Who is most at risk?
In Australia, the people most at risk of getting the virus are:
- travellers who have recently been overseas
- those who have been in close contact with someone who has been diagnosed with COVID-19
- people in correctional and detention facilities
- people in group residential settings
People who are, or are more likely to be, at higher risk of serious illness if they get the virus are:
- Aboriginal and Torres Strait Islander people 50 years and older with one or more chronic medical conditions
- people 65 years and older with chronic medical conditions
- people 70 years and older
- people with compromised immune systems
At this stage the risk to children and babies, and the role children play in the transmission of COVID-19, is not clear. However, there has so far been a low rate of confirmed COVID-19 cases among children, relative to the broader population.
There is limited evidence at this time regarding the risk in pregnant women.
See our advice for people at risk.
Some people are more at risk than others of becoming seriously ill with COVID-19.
- Aboriginal and Torres Strait Islander peoples and people in remote communities
Working together to protect Aboriginal and Torres Strait Islander peoples and people living in remote communities.
- Older people
People over the age of 70, and Aboriginal and Torres Strait Island people over the age of 50, are at greater risk of more serious illness.
- People in aged care facilities
People living in residential aged care facilities are at greater risk of more serious illness. Special protections are in place to minimise their risk.
- People with chronic conditions
People with chronic conditions or compromised immune systems are at greater risk of more serious illness if they are infected with coronavirus.
Conditions that increase the risk of serious illness from COVID-19
Anyone could develop serious or severe illness from COVID-19 but those with chronic health conditions or weakened immune systems are at greater risk.
If you are working and you have a chronic condition or your immune system is compromised, talk to your employer or workplace about having a risk assessment.
Chronic conditions that put you at greater risk
These conditions increase your risk if you are aged over 65, or if you are an Aboriginal or Torres Strait Islander person aged over 50:
- chronic renal failure
- coronary heart disease
- congestive cardiac failure
- chronic lung disease such as severe asthma, cystic fibrosis, bronchiectasis, suppurative lung disease, chronic obstructive pulmonary disease or chronic emphysema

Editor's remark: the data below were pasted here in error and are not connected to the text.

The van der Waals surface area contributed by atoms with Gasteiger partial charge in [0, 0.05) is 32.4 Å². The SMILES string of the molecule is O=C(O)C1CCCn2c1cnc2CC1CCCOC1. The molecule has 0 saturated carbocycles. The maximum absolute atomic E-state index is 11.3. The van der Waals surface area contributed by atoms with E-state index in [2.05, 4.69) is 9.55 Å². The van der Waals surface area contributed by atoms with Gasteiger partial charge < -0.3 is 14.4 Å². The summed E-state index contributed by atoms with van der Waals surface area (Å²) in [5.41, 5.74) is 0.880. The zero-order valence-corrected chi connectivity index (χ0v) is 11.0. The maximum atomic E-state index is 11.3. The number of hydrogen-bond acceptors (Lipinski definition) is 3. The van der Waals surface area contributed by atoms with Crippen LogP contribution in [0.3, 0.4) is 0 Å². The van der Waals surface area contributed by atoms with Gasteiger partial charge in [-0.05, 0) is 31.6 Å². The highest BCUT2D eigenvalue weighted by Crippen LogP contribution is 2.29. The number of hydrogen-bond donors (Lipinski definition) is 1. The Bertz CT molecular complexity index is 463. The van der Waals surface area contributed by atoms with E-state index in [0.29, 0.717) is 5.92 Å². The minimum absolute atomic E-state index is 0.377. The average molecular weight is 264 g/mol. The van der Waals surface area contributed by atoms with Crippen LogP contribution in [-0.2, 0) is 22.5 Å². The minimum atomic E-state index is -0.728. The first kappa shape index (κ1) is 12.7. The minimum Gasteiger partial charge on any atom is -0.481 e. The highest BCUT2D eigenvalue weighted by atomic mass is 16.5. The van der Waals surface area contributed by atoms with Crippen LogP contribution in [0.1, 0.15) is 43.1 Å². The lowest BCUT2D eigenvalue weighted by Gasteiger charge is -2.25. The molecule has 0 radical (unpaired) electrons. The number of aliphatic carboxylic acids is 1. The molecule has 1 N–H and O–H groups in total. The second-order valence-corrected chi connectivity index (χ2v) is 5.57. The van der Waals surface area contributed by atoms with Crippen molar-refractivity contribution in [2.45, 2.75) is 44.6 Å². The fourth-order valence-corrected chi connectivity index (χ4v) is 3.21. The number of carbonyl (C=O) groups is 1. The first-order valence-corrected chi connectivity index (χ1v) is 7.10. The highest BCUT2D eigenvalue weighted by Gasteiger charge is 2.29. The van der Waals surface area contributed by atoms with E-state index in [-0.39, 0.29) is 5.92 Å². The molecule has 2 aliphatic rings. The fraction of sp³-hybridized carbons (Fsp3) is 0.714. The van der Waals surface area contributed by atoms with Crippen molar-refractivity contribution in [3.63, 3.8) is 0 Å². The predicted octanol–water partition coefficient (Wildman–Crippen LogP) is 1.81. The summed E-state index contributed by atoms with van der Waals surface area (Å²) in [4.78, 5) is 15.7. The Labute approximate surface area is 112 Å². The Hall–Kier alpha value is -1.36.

- poorly controlled diabetes
- poorly controlled hypertension
Immune system conditions that put you at greater risk
You are at increased risk at any age if your immune system is significantly weakened:
- due to haematologic neoplasms such as leukemias, lymphomas and myelodysplastic syndromes
- post-transplant, if you have had a solid organ transplant and are on immunosuppressive therapy
- post-transplant, if you have had a haematopoietic stem cell transplant in the last 24 months or are on treatment for graft versus host disease (GVHD)
- by primary or acquired immunodeficiency including HIV infection
- by having chemotherapy or radiotherapy
Medical treatments that put you at greater risk
You are also at increased risk if you take any biological disease-modifying anti-rheumatic drug (bDMARD) or any of the following immunosuppressive drugs:
- azathioprine, more than 3 mg per kg per day
- 6-mercaptopurine, more than 1.5 mg per kg per day
- methotrexate, more than 0.4 mg per kg per week
- high-dose corticosteroids (20 mg or more of prednisone per day or equivalent) for 14 days or more
- any combination of these or other DMARDs
Disease-modifying anti-rheumatic drugs (DMARDs) are used to treat inflammatory forms of arthritis. They suppress the immune system and this slows the development of the arthritis.
Some DMARDS have a broad effect on the immune system while the biological DMARDS target specific parts of the immune system.
Page last updated 23 April 2020
Resource(s)Australian Government, Department of Health: https://www.health.gov.au/news/health-alerts/novel-coronavirus-2019-ncov-health-alert/what-you-need-to-know-about-coronavirus-covid-19Australian Government, Department of Health: https://www.health.gov.au/news/health-alerts/novel-coronavirus-2019-ncov-health-alert/advice-for-people-at-risk-of-coronavirus-covid-19Australian Government, Department of Health: https://www.health.gov.au/news/health-alerts/novel-coronavirus-2019-ncov-health-alert/advice-for-people-at-risk-of-coronavirus-covid-19/coronavirus-covid-19-advice-for-people-with-chronic-health-conditions
10 steps for living well with arthritis
Here is our 10 steps checklist to help you live with arthritis.
What is accessible design?
Find out about what accessible design is and about the Accessible Design Division.
Advocacy & policy
Arthritis Australia advocates to government, business, industry and community leaders to improve care, management, support and quality of life for people with arthritis.
Sign up to Arthritis Insights
Regular updates, news and research findings delivered to your inbox: